Screen printing is more durable than hot stamping, but also more expensive. The reason for the added expense has to do mostly with labor and time. Screen printed lanyards are typically printed one at a time using manual labor. After the material is printed heat must be applied to dry the wet ink. Whereas, hot stamped lanyards are typically run on an automated printing machine with minimal labor and since the imprint is transferred from a color film there is no drying step.
The durability of screen printed lanyards makes them great for everyday use in business, schools and security services. With screen printing the imprint is transferred to the material by squeezing ink through a very fine "screen" mesh which embodies the imprint information. The enhanced durability of this type of imprinting method is due to a greater amount of color applied to the material. Even greater durability of a screen printed imprint can be achieved by using a curing agent or catalyst mixed in with the ink which acts to harden the ink even further when dried.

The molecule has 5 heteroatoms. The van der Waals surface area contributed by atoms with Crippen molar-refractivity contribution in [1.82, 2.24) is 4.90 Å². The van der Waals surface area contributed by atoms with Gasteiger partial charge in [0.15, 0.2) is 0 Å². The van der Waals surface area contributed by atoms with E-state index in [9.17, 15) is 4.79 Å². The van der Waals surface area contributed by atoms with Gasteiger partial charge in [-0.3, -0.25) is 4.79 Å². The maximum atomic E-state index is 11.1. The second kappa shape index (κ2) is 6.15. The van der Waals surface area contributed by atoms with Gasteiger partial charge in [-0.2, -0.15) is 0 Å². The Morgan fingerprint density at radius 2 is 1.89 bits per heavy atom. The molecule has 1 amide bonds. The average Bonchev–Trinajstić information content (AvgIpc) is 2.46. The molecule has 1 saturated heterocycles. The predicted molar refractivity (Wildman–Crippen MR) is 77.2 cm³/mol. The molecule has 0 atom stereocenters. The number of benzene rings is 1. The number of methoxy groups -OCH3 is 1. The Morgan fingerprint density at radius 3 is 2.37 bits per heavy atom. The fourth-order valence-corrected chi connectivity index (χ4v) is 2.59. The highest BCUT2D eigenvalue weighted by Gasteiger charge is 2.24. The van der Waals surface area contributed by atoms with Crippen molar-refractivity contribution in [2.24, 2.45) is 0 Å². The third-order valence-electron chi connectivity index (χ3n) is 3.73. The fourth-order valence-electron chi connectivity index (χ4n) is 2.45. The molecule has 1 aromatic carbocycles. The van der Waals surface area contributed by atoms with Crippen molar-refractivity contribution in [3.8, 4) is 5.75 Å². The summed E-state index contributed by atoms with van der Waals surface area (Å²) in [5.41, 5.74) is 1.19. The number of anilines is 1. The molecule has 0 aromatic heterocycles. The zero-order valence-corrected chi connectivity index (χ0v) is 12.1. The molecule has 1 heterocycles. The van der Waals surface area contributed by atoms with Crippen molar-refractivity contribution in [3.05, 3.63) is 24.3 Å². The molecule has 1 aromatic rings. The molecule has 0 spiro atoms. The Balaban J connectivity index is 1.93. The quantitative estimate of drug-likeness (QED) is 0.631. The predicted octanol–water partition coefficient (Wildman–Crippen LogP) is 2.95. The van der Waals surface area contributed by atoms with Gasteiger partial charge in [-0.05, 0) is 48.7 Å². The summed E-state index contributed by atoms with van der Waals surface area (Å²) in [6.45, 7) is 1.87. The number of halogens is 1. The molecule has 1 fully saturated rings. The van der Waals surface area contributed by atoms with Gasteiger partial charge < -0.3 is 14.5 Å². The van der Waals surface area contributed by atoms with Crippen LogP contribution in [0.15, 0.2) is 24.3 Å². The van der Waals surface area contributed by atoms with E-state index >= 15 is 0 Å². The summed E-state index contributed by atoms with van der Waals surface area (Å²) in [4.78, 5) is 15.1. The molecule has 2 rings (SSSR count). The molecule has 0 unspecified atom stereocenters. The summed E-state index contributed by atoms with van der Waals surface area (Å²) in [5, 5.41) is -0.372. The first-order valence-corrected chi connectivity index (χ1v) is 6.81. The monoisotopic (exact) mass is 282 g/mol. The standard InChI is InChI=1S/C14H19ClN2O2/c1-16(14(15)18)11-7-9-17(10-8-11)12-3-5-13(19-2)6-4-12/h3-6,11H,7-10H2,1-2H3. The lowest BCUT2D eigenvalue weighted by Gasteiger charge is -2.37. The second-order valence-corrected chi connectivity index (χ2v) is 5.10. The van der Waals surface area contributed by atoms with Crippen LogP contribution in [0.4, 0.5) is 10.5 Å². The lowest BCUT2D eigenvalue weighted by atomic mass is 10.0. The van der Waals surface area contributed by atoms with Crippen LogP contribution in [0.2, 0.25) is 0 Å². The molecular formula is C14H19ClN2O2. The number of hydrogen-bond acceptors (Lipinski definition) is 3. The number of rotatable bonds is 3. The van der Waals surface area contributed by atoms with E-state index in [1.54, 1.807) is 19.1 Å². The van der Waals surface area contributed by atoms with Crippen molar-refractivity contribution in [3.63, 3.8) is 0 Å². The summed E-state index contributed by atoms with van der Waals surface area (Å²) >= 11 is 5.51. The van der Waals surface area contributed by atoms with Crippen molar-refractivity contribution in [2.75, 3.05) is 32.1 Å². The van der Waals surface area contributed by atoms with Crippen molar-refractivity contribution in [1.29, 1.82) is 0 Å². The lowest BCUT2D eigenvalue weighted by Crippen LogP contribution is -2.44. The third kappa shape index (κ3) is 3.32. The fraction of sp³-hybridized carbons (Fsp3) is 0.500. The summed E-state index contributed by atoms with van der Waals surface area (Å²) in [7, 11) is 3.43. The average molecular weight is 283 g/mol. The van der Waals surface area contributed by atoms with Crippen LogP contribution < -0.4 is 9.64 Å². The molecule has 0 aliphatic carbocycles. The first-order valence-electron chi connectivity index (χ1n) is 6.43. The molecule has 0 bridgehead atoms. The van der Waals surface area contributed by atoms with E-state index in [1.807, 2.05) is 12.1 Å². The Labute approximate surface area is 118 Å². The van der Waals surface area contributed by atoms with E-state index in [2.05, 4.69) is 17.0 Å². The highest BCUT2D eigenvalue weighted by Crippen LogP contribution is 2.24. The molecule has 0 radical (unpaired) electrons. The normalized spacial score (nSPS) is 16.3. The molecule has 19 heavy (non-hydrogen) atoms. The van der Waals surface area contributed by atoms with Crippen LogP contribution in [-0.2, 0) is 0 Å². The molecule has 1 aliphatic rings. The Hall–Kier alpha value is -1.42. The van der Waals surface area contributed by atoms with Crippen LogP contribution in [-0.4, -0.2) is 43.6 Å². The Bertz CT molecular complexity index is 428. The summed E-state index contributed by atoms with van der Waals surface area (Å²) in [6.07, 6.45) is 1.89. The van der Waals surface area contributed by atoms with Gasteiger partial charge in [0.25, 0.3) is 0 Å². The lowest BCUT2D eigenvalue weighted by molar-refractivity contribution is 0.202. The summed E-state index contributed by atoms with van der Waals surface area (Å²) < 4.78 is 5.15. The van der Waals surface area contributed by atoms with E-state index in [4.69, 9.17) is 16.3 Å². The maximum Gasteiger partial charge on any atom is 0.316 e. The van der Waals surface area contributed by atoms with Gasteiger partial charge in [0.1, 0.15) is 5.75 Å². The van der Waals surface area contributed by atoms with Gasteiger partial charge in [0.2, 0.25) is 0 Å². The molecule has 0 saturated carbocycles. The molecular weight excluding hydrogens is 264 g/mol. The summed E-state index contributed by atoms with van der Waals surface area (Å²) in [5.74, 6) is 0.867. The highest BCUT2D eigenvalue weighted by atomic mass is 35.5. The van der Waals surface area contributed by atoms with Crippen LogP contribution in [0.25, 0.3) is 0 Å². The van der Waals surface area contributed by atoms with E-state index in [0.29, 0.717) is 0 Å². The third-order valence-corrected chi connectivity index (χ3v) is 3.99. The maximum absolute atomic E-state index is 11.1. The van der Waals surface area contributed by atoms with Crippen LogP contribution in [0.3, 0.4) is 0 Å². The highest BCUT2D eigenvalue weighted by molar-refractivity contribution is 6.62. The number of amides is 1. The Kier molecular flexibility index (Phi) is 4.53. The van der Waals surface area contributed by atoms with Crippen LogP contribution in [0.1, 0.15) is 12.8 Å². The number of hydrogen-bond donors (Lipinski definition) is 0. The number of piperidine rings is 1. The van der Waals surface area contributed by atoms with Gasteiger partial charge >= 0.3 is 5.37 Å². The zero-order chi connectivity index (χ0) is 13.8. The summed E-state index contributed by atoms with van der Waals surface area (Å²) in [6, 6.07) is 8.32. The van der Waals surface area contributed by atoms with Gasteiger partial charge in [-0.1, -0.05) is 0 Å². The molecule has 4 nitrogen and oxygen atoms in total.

The most common lanyard materials used for screen printing are nylon and cotton from 3/8" to 1.0". the most common width is 3/4". Smooth surfaces allow for finer detail to show up and work best for all printing methods. Woven Soflex nylon has the smoothest surface. For cotton a twill construction is most commonly used.
Screen printed lanyards are typically printed in one or two colors on one or both sides. Single-sided printing is most common and more cost effective.